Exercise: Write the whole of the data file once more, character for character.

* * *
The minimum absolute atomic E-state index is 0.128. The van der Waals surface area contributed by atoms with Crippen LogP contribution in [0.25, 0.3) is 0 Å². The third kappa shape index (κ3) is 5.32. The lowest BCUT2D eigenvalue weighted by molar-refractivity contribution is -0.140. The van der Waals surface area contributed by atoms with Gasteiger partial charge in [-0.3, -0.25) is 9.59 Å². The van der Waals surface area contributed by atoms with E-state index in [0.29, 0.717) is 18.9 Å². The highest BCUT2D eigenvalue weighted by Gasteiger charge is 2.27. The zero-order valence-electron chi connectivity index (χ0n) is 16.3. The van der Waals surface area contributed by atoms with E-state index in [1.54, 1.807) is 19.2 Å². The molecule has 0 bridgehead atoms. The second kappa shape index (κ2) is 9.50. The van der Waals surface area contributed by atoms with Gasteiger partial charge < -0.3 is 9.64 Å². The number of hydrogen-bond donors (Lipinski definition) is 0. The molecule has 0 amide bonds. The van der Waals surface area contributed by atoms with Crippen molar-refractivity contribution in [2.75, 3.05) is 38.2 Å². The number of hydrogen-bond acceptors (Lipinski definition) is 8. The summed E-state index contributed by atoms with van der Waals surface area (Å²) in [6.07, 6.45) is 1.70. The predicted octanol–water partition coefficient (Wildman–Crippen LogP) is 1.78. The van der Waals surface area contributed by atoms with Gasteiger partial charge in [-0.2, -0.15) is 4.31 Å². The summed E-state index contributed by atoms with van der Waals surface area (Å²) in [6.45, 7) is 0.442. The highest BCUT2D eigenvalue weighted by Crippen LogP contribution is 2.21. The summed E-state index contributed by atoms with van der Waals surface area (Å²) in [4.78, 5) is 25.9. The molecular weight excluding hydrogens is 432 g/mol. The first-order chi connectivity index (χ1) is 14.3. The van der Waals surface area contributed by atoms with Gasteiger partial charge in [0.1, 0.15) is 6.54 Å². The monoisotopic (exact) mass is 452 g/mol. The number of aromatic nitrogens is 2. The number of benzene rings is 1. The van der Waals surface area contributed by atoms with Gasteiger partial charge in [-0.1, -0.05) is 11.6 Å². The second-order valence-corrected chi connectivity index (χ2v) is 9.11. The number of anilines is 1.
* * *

The minimum absolute atomic E-state index is 0.128. The van der Waals surface area contributed by atoms with Crippen LogP contribution in [0.25, 0.3) is 0 Å². The third kappa shape index (κ3) is 5.32. The lowest BCUT2D eigenvalue weighted by molar-refractivity contribution is -0.140. The van der Waals surface area contributed by atoms with Gasteiger partial charge in [-0.3, -0.25) is 9.59 Å². The van der Waals surface area contributed by atoms with E-state index in [0.29, 0.717) is 18.9 Å². The highest BCUT2D eigenvalue weighted by Gasteiger charge is 2.27. The zero-order valence-electron chi connectivity index (χ0n) is 16.3. The van der Waals surface area contributed by atoms with E-state index in [1.54, 1.807) is 19.2 Å². The molecule has 0 bridgehead atoms. The second kappa shape index (κ2) is 9.50. The van der Waals surface area contributed by atoms with Gasteiger partial charge < -0.3 is 9.64 Å². The number of hydrogen-bond donors (Lipinski definition) is 0. The molecule has 0 amide bonds. The van der Waals surface area contributed by atoms with Crippen molar-refractivity contribution in [2.75, 3.05) is 38.2 Å². The number of hydrogen-bond acceptors (Lipinski definition) is 8. The summed E-state index contributed by atoms with van der Waals surface area (Å²) in [6.07, 6.45) is 1.70. The predicted octanol–water partition coefficient (Wildman–Crippen LogP) is 1.78. The van der Waals surface area contributed by atoms with Gasteiger partial charge in [-0.2, -0.15) is 4.31 Å². The summed E-state index contributed by atoms with van der Waals surface area (Å²) in [6.45, 7) is 0.442. The highest BCUT2D eigenvalue weighted by Crippen LogP contribution is 2.21. The summed E-state index contributed by atoms with van der Waals surface area (Å²) in [4.78, 5) is 25.9. The molecular weight excluding hydrogens is 432 g/mol. The first-order chi connectivity index (χ1) is 14.3. The van der Waals surface area contributed by atoms with Gasteiger partial charge in [0.1, 0.15) is 6.54 Å². The monoisotopic (exact) mass is 452 g/mol. The number of aromatic nitrogens is 2. The number of benzene rings is 1. The van der Waals surface area contributed by atoms with Gasteiger partial charge in [-0.1, -0.05) is 11.6 Å². The second-order valence-corrected chi connectivity index (χ2v) is 9.11. The number of anilines is 1.